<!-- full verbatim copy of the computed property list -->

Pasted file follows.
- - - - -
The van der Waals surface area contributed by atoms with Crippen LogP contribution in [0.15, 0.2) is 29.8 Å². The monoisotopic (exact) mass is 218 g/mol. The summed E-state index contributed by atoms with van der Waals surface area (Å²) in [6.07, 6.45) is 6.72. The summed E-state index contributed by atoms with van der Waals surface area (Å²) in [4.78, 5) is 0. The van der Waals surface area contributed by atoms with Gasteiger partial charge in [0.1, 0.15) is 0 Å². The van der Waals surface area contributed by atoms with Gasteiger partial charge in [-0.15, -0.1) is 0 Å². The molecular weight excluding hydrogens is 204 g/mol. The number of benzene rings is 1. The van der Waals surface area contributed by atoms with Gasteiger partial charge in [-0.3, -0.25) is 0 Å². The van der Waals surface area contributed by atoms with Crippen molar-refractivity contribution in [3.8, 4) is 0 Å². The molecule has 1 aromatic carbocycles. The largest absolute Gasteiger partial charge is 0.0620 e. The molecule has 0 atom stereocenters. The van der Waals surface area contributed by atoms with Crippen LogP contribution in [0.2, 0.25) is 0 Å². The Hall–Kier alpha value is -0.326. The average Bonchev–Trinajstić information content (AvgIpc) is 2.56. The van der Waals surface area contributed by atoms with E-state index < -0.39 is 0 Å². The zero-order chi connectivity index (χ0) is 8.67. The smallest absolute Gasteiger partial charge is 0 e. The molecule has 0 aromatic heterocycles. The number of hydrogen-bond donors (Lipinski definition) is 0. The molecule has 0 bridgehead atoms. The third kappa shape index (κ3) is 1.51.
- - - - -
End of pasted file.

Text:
The van der Waals surface area contributed by atoms with Crippen LogP contribution in [0.15, 0.2) is 29.8 Å². The monoisotopic (exact) mass is 218 g/mol. The summed E-state index contributed by atoms with van der Waals surface area (Å²) in [6.07, 6.45) is 6.72. The summed E-state index contributed by atoms with van der Waals surface area (Å²) in [4.78, 5) is 0. The van der Waals surface area contributed by atoms with Gasteiger partial charge in [0.1, 0.15) is 0 Å². The van der Waals surface area contributed by atoms with Gasteiger partial charge in [-0.15, -0.1) is 0 Å². The molecular weight excluding hydrogens is 204 g/mol. The number of benzene rings is 1. The van der Waals surface area contributed by atoms with Gasteiger partial charge in [-0.3, -0.25) is 0 Å². The van der Waals surface area contributed by atoms with Crippen molar-refractivity contribution in [3.8, 4) is 0 Å². The molecule has 1 aromatic carbocycles. The largest absolute Gasteiger partial charge is 0.0620 e. The molecule has 0 atom stereocenters. The van der Waals surface area contributed by atoms with Crippen LogP contribution in [0.2, 0.25) is 0 Å². The Hall–Kier alpha value is -0.326. The average Bonchev–Trinajstić information content (AvgIpc) is 2.56. The van der Waals surface area contributed by atoms with E-state index < -0.39 is 0 Å². The zero-order chi connectivity index (χ0) is 8.67. The smallest absolute Gasteiger partial charge is 0 e. The molecule has 0 aromatic heterocycles. The number of hydrogen-bond donors (Lipinski definition) is 0. The molecule has 0 bridgehead atoms. The third kappa shape index (κ3) is 1.51.